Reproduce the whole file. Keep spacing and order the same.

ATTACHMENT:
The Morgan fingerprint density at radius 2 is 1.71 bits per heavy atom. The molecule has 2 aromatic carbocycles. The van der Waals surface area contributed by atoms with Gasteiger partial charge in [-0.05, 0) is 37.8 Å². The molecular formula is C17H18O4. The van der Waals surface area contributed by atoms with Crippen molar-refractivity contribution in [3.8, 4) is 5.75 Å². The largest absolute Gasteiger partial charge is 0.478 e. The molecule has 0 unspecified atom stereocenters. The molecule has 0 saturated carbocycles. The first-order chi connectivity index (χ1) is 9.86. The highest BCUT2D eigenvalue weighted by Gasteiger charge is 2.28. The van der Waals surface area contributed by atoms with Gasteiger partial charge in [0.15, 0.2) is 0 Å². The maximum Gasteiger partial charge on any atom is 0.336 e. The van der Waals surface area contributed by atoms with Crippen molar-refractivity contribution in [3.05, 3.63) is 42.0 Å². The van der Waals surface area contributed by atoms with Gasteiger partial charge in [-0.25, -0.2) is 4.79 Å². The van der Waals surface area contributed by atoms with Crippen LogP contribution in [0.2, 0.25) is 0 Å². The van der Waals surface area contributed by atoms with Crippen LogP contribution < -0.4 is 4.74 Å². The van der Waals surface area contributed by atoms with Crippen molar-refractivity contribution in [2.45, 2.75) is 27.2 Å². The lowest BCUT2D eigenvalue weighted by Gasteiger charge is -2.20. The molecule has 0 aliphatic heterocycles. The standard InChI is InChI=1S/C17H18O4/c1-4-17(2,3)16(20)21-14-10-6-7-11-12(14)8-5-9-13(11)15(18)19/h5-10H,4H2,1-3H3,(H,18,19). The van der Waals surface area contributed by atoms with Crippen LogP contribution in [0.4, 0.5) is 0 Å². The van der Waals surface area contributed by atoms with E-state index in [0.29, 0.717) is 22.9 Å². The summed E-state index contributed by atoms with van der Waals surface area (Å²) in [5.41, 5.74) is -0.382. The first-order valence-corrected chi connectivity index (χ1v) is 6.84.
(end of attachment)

The Morgan fingerprint density at radius 2 is 1.71 bits per heavy atom. The molecule has 2 aromatic carbocycles. The van der Waals surface area contributed by atoms with Gasteiger partial charge in [-0.05, 0) is 37.8 Å². The molecular formula is C17H18O4. The van der Waals surface area contributed by atoms with Crippen molar-refractivity contribution in [3.8, 4) is 5.75 Å². The largest absolute Gasteiger partial charge is 0.478 e. The molecule has 0 unspecified atom stereocenters. The molecule has 0 saturated carbocycles. The first-order chi connectivity index (χ1) is 9.86. The highest BCUT2D eigenvalue weighted by Gasteiger charge is 2.28. The van der Waals surface area contributed by atoms with Gasteiger partial charge in [0.15, 0.2) is 0 Å². The maximum Gasteiger partial charge on any atom is 0.336 e. The van der Waals surface area contributed by atoms with Crippen molar-refractivity contribution in [3.05, 3.63) is 42.0 Å². The van der Waals surface area contributed by atoms with Gasteiger partial charge in [-0.25, -0.2) is 4.79 Å². The van der Waals surface area contributed by atoms with Crippen LogP contribution in [0.2, 0.25) is 0 Å². The van der Waals surface area contributed by atoms with Crippen LogP contribution < -0.4 is 4.74 Å². The van der Waals surface area contributed by atoms with Crippen molar-refractivity contribution in [2.45, 2.75) is 27.2 Å². The lowest BCUT2D eigenvalue weighted by Gasteiger charge is -2.20. The molecule has 0 aliphatic heterocycles. The standard InChI is InChI=1S/C17H18O4/c1-4-17(2,3)16(20)21-14-10-6-7-11-12(14)8-5-9-13(11)15(18)19/h5-10H,4H2,1-3H3,(H,18,19). The van der Waals surface area contributed by atoms with Crippen LogP contribution in [0.4, 0.5) is 0 Å². The van der Waals surface area contributed by atoms with E-state index in [0.29, 0.717) is 22.9 Å². The summed E-state index contributed by atoms with van der Waals surface area (Å²) in [5.41, 5.74) is -0.382. The first-order valence-corrected chi connectivity index (χ1v) is 6.84.